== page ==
Erythromycin

Many different bacterial infections can be treated with erythromycin. The drug works by inhibiting the action of ribosomes, which in turn prevents bacteria from growing and multiplying. It comes in a wide variety of forms, and the dose a person is prescribed often depends on which form is used. Most people have no problems with this medicine, but side effects can include nausea, diarrhea, and stomach pain.

What Is Erythromycin?

Erythromycin is an antibiotic. It is an active ingredient in many different prescription medications. Erythromycin comes in many different forms, such as tablets, capsules, injection, various skin products, and eye ointments. It is used to treat and/or prevent a variety of different infections.
 
(Click What Is Erythromycin Used For? for more information on this topic, including possible off-label uses.)
 

How Does It Work?

Erythromycin belongs to a group of medications known as macrolides. It works by inhibiting a part of bacterial ribosomes, which are parts of cells that make proteins. By inhibiting the ribosomes, the medication interferes with the ability of bacteria to make proteins, which is necessary for the bacteria to grow and multiply.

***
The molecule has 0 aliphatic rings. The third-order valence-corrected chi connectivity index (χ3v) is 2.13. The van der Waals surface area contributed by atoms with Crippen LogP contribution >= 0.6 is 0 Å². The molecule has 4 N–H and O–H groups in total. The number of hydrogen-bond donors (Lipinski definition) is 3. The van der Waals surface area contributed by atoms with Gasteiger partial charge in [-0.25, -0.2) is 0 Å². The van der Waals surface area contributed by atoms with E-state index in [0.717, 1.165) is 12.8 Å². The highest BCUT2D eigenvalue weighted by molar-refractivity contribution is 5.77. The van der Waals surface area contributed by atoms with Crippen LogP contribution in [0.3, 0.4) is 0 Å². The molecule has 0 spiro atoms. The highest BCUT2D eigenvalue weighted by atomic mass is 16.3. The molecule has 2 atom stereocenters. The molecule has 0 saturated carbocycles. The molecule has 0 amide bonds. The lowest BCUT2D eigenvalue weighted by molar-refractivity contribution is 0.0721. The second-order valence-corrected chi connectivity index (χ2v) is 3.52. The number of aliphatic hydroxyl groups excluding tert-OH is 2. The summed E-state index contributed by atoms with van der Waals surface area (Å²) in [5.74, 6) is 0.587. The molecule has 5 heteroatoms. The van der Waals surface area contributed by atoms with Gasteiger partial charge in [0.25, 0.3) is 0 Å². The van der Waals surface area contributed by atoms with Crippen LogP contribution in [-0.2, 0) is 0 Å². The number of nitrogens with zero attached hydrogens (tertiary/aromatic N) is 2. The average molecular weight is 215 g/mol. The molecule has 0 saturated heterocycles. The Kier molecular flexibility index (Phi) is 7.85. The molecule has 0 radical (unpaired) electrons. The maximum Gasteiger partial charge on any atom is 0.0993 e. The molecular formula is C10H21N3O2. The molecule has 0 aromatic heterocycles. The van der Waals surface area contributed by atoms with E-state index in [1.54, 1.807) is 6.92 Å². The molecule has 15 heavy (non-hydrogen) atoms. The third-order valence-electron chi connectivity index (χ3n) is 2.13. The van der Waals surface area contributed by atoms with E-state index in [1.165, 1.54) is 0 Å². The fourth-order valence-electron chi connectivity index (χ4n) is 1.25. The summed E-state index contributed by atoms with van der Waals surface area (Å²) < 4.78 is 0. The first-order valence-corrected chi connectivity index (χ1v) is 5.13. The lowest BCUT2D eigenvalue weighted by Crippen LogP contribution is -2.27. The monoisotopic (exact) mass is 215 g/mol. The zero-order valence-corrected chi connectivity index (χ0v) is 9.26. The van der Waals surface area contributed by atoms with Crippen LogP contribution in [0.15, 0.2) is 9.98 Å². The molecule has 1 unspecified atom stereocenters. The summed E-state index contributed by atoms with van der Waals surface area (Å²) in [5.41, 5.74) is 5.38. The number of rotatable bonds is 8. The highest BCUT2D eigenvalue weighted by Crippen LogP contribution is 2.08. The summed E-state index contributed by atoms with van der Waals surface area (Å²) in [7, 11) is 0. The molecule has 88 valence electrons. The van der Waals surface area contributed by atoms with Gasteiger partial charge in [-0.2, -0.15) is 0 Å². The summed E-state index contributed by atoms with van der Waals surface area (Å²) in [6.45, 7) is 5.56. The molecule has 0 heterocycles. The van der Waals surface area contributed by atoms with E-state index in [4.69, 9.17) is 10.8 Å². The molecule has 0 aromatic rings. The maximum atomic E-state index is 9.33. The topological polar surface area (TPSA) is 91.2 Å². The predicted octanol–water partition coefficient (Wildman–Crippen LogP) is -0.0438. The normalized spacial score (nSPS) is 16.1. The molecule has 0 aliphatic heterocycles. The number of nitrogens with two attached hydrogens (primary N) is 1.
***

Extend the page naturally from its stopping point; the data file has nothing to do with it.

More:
Erythromycin specifically inhibits the 50S subunit of the ribosome. Since human cells do not have a 50S subunit, they are spared from the effects of the antibiotic.
 

When and How to Take Erythromycin

General considerations to keep in mind during treatment with erythromycin include the following:
 
  • This medication comes in many different forms. The particular directions for each product can vary substantially, so be sure to refer to the information for your specific medication.
     
  • When taking erythromycin by mouth, it generally does not matter if you take it with or without food. If it bothers your stomach, however, try taking it with a little food.
     
  • For this medicine to work properly, it must be taken as prescribed. Do not miss doses or stop taking this antibiotic earlier than your healthcare provider recommends, as bacterial resistance may develop.
     
5 Tips to Keep a Cold at Bay

Erythromycin Antibiotic Information

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